Before you say that of course the FAA wasn’t going to let a private company mount a frickin’ laser beam (sorry, old reference) to their airplanes, you should know that we’re not exactly talking about the kind of high-energy solid state lasers that can literally blast things till they catch fire and/or explode — though the US military has certainly tested those sorts of lasers aboard large aircraft, too.
No, FedEx’s proposal was for a “Infrared Laser Countermeasure System,” a fancy name for what’s effectively a high-power laser pointer (with a sophisticated targeting system) that blinds incoming missiles before they hit. As The Drive explains, the US has been exploring ways to protect airliners from missile strikes for a while now, particularly given the proliferation of cheap shoulder launched surface-to-air missile systems, and those sorts of laser systems looked to be an effective but expensive option.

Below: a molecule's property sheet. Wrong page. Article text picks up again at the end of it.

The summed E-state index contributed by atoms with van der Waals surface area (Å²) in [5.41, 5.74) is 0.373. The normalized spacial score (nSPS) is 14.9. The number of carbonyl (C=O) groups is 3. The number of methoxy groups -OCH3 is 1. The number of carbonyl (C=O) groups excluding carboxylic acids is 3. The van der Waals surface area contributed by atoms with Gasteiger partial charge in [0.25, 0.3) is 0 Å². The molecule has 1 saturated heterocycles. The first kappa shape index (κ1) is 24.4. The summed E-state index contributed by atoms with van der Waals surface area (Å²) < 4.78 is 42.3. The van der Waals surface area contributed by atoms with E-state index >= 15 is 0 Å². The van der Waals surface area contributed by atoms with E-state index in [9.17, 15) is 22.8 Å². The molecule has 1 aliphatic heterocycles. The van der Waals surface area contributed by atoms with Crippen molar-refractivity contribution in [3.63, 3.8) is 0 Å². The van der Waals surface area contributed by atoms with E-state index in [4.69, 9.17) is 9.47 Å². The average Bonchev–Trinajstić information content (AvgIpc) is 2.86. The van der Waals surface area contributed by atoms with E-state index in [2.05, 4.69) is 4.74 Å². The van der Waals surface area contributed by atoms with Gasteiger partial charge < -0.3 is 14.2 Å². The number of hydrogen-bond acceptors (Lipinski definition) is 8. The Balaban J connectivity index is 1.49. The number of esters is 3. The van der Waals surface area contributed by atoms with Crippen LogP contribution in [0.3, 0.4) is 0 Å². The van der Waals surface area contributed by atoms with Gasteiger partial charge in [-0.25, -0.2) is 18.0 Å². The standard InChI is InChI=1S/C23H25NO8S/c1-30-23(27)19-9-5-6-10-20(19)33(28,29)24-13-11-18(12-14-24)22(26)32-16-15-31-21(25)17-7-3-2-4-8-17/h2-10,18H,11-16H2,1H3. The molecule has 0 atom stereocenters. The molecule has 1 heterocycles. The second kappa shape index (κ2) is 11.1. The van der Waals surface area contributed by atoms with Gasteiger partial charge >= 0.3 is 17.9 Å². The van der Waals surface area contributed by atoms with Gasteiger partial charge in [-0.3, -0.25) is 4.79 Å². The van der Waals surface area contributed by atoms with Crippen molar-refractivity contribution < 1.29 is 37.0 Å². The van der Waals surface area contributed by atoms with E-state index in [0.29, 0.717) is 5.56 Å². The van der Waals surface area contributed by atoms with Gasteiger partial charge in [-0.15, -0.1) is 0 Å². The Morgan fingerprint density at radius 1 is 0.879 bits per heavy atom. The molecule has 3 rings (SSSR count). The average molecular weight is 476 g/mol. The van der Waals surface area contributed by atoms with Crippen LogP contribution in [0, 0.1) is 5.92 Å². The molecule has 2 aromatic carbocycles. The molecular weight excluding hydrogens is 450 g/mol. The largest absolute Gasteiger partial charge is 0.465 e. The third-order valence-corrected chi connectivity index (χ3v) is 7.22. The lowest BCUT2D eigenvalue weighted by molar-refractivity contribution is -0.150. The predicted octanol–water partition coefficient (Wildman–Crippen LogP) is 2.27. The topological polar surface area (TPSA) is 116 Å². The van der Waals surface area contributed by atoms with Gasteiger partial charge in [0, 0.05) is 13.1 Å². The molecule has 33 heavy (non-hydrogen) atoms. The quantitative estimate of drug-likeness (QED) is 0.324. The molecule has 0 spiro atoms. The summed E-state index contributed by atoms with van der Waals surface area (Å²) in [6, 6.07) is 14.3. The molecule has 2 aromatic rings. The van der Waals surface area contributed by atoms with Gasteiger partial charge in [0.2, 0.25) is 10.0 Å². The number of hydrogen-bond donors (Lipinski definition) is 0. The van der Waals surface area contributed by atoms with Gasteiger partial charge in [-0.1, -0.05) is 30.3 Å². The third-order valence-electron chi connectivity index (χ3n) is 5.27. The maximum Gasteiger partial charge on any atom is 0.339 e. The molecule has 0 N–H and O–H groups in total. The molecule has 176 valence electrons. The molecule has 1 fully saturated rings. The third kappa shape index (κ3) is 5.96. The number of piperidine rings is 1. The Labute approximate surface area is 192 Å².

FedEx even tested out one of the infrared variety, Northrop Grumman’s “Guardian” pods, in 2006. Here’s a close-up of a Northrop Grumman infrared laser pod:
But it doesn’t seem like any US commercial airplanes have installed the tech yet; the FAA’s proposal suggests that FedEx’s addition of a laser would have been “novel or unique.”
It’s not clear whose system FedEx was hoping to attach to its planes when it submitted its proposal in October 2019, why the FAA decided it should move forward this month, or why the FAA decided to suddenly stop it now — but it does seem like your FedEx packages won’t be protected by laser anytime soon.